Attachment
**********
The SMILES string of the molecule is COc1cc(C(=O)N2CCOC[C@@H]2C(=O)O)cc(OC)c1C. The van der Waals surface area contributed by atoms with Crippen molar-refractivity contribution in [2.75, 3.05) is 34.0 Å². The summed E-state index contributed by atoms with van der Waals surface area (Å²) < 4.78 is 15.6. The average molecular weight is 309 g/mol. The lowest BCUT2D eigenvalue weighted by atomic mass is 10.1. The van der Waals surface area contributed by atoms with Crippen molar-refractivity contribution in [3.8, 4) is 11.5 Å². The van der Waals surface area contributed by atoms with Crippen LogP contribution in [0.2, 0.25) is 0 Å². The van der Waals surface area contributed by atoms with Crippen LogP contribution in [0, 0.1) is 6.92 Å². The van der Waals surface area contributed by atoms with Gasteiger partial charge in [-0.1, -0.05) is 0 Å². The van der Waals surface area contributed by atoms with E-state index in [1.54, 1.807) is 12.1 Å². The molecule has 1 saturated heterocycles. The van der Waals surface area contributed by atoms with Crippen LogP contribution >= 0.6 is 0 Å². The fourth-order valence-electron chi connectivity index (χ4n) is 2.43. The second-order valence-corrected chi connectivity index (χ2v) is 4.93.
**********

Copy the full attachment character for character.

The SMILES string of the molecule is COc1cc(C(=O)N2CCOC[C@@H]2C(=O)O)cc(OC)c1C. The van der Waals surface area contributed by atoms with Crippen molar-refractivity contribution in [2.75, 3.05) is 34.0 Å². The summed E-state index contributed by atoms with van der Waals surface area (Å²) < 4.78 is 15.6. The average molecular weight is 309 g/mol. The lowest BCUT2D eigenvalue weighted by atomic mass is 10.1. The van der Waals surface area contributed by atoms with Crippen molar-refractivity contribution in [3.8, 4) is 11.5 Å². The van der Waals surface area contributed by atoms with Crippen LogP contribution in [0.2, 0.25) is 0 Å². The van der Waals surface area contributed by atoms with Crippen LogP contribution in [0, 0.1) is 6.92 Å². The van der Waals surface area contributed by atoms with Gasteiger partial charge in [-0.1, -0.05) is 0 Å². The van der Waals surface area contributed by atoms with E-state index in [1.54, 1.807) is 12.1 Å². The molecule has 1 saturated heterocycles. The van der Waals surface area contributed by atoms with Crippen LogP contribution >= 0.6 is 0 Å². The fourth-order valence-electron chi connectivity index (χ4n) is 2.43. The second-order valence-corrected chi connectivity index (χ2v) is 4.93.